Lake Wamala

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Lake Wamala
Location Mityana District, Uganda
Coordinates 00°20′44″N 31°53′16″E / 0.34556°N 31.88778°E / 0.34556; 31.88778Coordinates: 00°20′44″N 31°53′16″E / 0.34556°N 31.88778°E / 0.34556; 31.88778
Primary inflows River Nyanzi
River Kitenga
River Kabasuma
River Mpamujugu
River Bimbye
Primary outflows Kibimba River
Basin countries Uganda
Surface area 250 km2 (97 sq mi)
Surface elevation 1,290 m (4,230 ft)
Islands Lwanja Island
Mabo Island
Bagwe Island
Settlements Kalyankoko
Mityana District

Lake Wamala is a freshwater lake in Uganda.[1] Its wetlands contain endangered species of birds and animals including the sitatunga ("enjobe" in Luganda).[2] The lake is of traditional and cultural significance to the people of Buganda in Central Uganda.[3]


The lake is shared by the districts of Mubende, Mityana, and Gomba in the Central Region of Uganda. The road distance between downtown Mityana and Kalyankoko, Kimuli, Mityana District, on the eastern shores of Lake Wamala is approximately 17 kilometres (11 mi).[4] The coordinates of Lake Wamala are 0°20'44.0"N, 31°53'16.0"E (Latitude:0.345545; Longitude:31.887778).[5]


Lake Wamala covers an area of approximately 250 square kilometres (97 sq mi).[3] It is dotted by many islands, including Lwanju Island, Mabo Island, and Bagwe Island, Kiraza, Kazinga, among others. Several rivers flow into the lake, including the River Nyanzi, the River Kitenga, the River Kaabasuma, the River Mpamujugu, and the River Bbimbye. The lake is drained by the Kibimba River into the Katonga River, which in turn drains into Lake Victoria. The Kibimba River, however, is highly seasonal and for much of the time its course remains essentially dry. Lake Wamala is of significant economic and cultural interest locally and is jointly administered by the districts of Mubende, Mityana, and Mpigi, each of which share a part of the lake along common borders.[2]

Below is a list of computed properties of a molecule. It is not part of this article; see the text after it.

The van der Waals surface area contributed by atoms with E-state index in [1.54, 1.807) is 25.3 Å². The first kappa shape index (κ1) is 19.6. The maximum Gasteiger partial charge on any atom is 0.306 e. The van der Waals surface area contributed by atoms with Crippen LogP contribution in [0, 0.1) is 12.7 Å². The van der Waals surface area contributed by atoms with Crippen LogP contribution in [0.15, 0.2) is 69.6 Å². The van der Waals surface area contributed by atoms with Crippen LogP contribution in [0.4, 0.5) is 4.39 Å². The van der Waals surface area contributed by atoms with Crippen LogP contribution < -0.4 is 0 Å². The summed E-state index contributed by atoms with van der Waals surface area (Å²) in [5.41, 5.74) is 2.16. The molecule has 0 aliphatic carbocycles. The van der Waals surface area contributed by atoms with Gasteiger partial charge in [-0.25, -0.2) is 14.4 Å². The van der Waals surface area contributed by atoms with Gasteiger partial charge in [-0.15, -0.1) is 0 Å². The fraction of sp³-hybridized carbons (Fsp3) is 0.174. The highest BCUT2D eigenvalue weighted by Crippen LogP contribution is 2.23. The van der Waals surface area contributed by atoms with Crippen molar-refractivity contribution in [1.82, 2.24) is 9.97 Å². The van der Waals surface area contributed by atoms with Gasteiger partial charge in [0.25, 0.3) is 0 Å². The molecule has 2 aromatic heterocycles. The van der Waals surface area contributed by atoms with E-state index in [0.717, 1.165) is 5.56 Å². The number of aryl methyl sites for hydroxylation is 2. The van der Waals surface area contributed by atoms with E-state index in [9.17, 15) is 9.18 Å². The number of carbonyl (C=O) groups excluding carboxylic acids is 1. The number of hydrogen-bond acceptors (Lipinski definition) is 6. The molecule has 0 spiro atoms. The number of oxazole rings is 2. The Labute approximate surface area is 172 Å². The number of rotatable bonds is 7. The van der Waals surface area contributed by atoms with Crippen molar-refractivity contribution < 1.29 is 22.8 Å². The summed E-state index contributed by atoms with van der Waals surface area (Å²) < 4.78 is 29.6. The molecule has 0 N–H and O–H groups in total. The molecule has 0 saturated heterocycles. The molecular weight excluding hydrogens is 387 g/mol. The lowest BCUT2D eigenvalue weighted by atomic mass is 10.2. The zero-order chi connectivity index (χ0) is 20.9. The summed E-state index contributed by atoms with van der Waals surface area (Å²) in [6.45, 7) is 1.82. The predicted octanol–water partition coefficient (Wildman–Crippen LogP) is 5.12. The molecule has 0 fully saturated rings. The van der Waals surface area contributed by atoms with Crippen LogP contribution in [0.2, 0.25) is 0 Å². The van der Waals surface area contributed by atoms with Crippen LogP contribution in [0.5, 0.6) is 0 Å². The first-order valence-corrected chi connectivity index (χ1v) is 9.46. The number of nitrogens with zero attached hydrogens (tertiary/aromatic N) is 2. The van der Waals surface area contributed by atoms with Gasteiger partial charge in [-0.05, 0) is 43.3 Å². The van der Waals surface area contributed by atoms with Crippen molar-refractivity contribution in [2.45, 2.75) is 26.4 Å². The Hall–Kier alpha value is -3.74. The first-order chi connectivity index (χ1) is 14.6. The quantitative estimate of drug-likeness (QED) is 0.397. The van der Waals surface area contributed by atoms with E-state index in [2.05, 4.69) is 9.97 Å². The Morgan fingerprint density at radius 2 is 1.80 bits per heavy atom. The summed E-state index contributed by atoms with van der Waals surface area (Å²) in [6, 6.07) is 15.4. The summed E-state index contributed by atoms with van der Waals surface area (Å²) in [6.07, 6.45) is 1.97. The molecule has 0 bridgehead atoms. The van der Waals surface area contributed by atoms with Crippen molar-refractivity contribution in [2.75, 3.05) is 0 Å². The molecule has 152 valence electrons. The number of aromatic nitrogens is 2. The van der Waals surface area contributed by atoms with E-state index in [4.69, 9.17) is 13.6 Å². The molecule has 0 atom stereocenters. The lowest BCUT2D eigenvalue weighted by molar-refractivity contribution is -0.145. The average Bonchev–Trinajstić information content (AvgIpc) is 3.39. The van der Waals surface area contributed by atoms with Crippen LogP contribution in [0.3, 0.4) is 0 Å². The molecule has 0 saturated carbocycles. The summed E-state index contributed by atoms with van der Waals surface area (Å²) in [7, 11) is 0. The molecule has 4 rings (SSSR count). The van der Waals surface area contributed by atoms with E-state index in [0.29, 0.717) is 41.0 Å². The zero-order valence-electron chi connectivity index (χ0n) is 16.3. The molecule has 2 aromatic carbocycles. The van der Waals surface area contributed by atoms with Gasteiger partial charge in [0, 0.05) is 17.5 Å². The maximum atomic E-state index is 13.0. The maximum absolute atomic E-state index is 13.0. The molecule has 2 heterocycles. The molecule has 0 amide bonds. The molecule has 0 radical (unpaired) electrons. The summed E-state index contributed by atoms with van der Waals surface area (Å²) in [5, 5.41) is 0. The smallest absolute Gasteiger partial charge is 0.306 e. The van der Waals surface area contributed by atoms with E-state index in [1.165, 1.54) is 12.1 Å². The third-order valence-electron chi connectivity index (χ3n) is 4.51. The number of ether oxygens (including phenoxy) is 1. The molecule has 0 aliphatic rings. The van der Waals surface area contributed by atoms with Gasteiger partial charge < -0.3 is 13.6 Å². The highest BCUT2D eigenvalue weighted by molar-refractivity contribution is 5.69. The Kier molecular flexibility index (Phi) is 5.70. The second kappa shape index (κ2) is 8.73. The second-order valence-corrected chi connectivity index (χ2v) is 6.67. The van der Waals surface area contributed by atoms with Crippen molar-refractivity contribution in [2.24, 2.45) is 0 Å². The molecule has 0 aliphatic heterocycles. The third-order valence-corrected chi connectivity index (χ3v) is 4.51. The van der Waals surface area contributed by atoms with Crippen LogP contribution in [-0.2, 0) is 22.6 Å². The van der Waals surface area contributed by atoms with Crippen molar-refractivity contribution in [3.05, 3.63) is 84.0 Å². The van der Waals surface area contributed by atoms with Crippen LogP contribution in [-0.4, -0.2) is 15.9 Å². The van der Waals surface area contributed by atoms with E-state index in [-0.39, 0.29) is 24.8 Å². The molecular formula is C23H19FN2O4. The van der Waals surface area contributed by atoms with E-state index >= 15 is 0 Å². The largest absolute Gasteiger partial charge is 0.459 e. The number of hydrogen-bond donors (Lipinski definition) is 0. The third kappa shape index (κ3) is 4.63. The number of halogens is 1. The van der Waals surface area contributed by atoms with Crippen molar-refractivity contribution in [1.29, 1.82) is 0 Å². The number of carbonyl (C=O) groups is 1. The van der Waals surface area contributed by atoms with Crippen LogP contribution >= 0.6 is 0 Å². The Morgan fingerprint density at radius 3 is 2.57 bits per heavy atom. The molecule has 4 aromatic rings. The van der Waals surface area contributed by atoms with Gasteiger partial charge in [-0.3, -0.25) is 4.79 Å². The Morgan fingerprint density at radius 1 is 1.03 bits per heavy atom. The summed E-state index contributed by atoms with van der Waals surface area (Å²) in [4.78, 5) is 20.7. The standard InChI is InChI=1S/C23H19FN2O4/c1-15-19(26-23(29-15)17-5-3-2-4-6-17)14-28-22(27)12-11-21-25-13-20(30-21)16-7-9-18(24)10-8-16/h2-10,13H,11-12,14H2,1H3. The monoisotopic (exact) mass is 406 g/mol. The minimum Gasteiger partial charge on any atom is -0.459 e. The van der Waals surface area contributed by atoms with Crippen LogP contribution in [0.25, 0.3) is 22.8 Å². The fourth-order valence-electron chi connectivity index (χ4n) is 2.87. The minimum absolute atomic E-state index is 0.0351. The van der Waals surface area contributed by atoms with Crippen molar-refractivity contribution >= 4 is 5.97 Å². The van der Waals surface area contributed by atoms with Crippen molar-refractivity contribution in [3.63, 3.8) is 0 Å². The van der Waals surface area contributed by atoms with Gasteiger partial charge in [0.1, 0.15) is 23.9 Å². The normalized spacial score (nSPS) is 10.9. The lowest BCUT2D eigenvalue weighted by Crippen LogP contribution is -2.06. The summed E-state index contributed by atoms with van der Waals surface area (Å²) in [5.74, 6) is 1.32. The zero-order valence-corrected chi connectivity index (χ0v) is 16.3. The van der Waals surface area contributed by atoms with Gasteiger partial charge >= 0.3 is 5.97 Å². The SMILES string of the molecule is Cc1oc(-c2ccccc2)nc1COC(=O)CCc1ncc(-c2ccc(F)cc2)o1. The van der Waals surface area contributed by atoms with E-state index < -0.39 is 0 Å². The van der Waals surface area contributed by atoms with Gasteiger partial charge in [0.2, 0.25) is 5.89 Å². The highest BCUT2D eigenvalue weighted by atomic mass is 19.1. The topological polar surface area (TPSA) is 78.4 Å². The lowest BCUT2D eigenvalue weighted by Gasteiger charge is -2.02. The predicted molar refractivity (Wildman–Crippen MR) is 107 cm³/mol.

More than 4,000 years ago Lake Wamala was part of Lake Victoria, but has since receded into its current state. One apocryphal myth supposes that Lake Wamala derives its name from a King Wamala, the last monarch of the Bachwezi dynasty and that King Wamala disappeared into the lake at a site near Lubajja fishing village called Nakyegalika and his spirit resides in the lake.[3]

Flora and fauna[edit]

The vegetation surrounding Lake Wamala is dominated by papyrus, other floaters, and water-based vegetation. There are also trees such as Raphia and other palms. A variety of animal species such as sitatunga, wild pigs, hippopotamus, bushbuck, waterbuck, vervet monkey, baboon, guinea fowl, and turaco live near the lake. Existing fish species include tilapia, catfish, and lungfish.[3]

Fishing patterns[edit]

During the 1960s and the early 1970s, Lake Wamala was an important source of both fresh and smoked fish sold locally and in the big towns in Central Uganda. Due to mismanagement and uncontrolled, unregulated commercial fishing on the lake, the fish were depleted in the mid-1970s.[6] Climate change has also worsened the lake conditions, to the detriment of the local fishermen and their families.[7]

See also[edit]


  1. ^ Lanyero, Flavia (20 September 2013). "Lake Wamala in danger as boundaries are sold off". Daily Monitor. Kampala. Retrieved 29 October 2016. 
  2. ^ a b Tenywa, Gerald (2 May 2005). "Local green sites to get global status". New Vision. Kampala. Retrieved 29 October 2016. 
  3. ^ a b c d GNF (29 October 2016). "Global Nature Fund: Lake Wamala - Uganda". Global Nature Fund (GNF). Retrieved 29 October 2016. 
  4. ^ (29 October 2016). "Distance between Mityana, Central Region, Uganda and Kalyankoko, Kimuli, Central Region, Uganda". Retrieved 29 October 2016. 
  5. ^ Google (29 October 2016). "Location of Lake Wamala, Central Region, Uganda" (Map). Google Maps. Google. Retrieved 29 October 2016. 
  6. ^ FAO (May 1990). "The Mismanagement of Lake Wamala's Fish Resources". Rome, Italy: Food and Agricultural Organization (FAO). Retrieved 22 July 2014. 
  7. ^ Musinguzi, L., Efitre, J., Odongkara, K.; et al. (21 July 2015). "Fishers' perceptions of climate change, impacts on their livelihoods and adaptation strategies in environmental change hotspots: a case of Lake Wamala, Uganda". Environment, Development and Sustainability, August 2016, Volume 18, Issue 4, pp 1255–1273. Retrieved 29 October 2016. 

External links[edit]